Thursday's Visual Treat - Day 4/ The Theme of Royalty


Have we all been too hasty in our condemnation of the little queen?  Did we without much cajoling or prompting become part of a mob mentality, and similar to many others, senselessly rush forward to sling insult, to throw rock, or worse yet--pass silent judgement on a woman still misunderstood by history.  Who among us did undertake any additional search, any attempt at understanding the reason for her remark:  "Let them eat cake!"
Noted historian Lady Antonia Frazer kindly points out that 'cake' in the time of 18th century France would have been a robust, hearty, family-sized bread roll and possibly enriched with eggs and butter; when served with a drink of sorts it would have been the equivalent of a complete meal.  It is quite uncharacteristic of Marie Antoinette to have been so callous or so dismissive upon hearing of the famine, as she had always maintained a relationship of great sensitivity and compassion to the commoners.   Additionally, dates of published public records, as well as the writings of various scholars and poets cannot place the remark to Her Highness, but instead to another royal person, and approximately 18 years earlier.  Marie Antoinette was routinely suspected of 'improper' relations with numerous foreign diplomats, and guilty of overspending on her various estates and homes; she had a voracious appetite for jewels, gowns, shoes, gloves and hats; and showed a remarkable zeal for masked balls, garden fetes, the opera, the races, and other forms of costly entertainment.  Yet, these behaviors which we now frown upon, were perfectly acceptable within Louis XVI's court, and was expected if one was to fulfill the duties of one appointed position.  More damming to the flirtatious and pretty Marie Antoinette was the fact that she was an Austrian national residing within an extremely xenophobic and chauvinistic French court.  On the occasion of her execution, the French queen carefully selected her ensemble, choosing a simple white frock devoid of ornamentation and suggestive of a certain piety.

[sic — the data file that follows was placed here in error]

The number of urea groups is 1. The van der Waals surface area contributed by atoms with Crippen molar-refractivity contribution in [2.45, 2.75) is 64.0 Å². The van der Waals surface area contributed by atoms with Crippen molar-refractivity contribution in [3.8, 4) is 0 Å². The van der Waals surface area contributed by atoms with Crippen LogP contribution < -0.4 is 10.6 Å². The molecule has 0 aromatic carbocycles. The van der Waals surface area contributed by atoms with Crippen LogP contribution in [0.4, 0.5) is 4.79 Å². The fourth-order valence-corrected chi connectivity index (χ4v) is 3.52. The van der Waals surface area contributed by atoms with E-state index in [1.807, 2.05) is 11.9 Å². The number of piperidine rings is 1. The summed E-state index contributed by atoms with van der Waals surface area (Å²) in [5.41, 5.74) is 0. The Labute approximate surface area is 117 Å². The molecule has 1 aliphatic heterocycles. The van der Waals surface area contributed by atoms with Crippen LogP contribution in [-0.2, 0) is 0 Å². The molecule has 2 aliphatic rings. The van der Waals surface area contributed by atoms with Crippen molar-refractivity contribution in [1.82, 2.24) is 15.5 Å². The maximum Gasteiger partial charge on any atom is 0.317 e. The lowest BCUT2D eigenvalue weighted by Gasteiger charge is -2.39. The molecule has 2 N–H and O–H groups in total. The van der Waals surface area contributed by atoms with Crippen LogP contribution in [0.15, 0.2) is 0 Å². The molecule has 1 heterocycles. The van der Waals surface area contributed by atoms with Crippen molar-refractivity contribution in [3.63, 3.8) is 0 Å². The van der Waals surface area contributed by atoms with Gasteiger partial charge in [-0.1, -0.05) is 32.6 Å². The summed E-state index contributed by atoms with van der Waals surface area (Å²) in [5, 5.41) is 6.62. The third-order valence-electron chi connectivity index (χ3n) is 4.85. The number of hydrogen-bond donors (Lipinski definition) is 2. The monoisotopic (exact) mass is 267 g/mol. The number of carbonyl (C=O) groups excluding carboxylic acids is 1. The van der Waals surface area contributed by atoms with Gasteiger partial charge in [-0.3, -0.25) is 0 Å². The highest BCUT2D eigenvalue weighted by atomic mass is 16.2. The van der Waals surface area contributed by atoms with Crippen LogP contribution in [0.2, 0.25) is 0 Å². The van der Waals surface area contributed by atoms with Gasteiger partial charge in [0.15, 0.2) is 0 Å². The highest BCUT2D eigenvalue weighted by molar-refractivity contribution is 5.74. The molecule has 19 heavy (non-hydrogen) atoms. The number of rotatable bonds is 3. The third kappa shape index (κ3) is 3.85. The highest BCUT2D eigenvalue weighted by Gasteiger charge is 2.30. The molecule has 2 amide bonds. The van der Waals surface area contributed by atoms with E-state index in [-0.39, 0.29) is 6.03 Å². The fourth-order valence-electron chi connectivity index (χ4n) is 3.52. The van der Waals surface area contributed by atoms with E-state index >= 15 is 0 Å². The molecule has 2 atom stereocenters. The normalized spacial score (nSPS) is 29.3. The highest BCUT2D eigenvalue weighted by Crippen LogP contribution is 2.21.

PS:  The photo above shows a still from Sophia Coppola's gorgeously designed and brilliantly photographed movie-Marie Antoinette.  Actress Kirsten Dunst narrowly avoids artifice, and instead emotes ennui within a fairy-tale salon of pastel sweetness.


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